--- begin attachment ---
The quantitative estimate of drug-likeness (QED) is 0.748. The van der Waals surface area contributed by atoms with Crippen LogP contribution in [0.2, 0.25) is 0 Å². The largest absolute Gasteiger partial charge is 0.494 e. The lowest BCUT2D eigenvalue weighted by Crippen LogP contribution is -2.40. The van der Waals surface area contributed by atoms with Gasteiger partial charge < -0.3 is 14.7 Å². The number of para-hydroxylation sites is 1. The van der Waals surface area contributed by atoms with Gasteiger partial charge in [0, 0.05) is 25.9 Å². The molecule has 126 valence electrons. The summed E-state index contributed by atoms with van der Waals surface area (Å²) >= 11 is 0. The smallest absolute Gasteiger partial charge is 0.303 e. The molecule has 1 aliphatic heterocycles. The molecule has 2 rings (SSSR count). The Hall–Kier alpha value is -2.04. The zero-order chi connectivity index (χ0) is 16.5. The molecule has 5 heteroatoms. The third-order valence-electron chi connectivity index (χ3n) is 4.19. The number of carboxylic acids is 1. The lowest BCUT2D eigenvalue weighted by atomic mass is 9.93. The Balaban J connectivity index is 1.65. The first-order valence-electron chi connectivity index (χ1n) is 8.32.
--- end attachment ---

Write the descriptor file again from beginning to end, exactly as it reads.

The quantitative estimate of drug-likeness (QED) is 0.748. The van der Waals surface area contributed by atoms with Crippen LogP contribution in [0.2, 0.25) is 0 Å². The largest absolute Gasteiger partial charge is 0.494 e. The lowest BCUT2D eigenvalue weighted by Crippen LogP contribution is -2.40. The van der Waals surface area contributed by atoms with Gasteiger partial charge < -0.3 is 14.7 Å². The number of para-hydroxylation sites is 1. The van der Waals surface area contributed by atoms with Gasteiger partial charge in [0, 0.05) is 25.9 Å². The molecule has 126 valence electrons. The summed E-state index contributed by atoms with van der Waals surface area (Å²) >= 11 is 0. The smallest absolute Gasteiger partial charge is 0.303 e. The molecule has 1 aliphatic heterocycles. The molecule has 2 rings (SSSR count). The Hall–Kier alpha value is -2.04. The zero-order chi connectivity index (χ0) is 16.5. The molecule has 5 heteroatoms. The third-order valence-electron chi connectivity index (χ3n) is 4.19. The number of carboxylic acids is 1. The lowest BCUT2D eigenvalue weighted by atomic mass is 9.93. The Balaban J connectivity index is 1.65. The first-order valence-electron chi connectivity index (χ1n) is 8.32.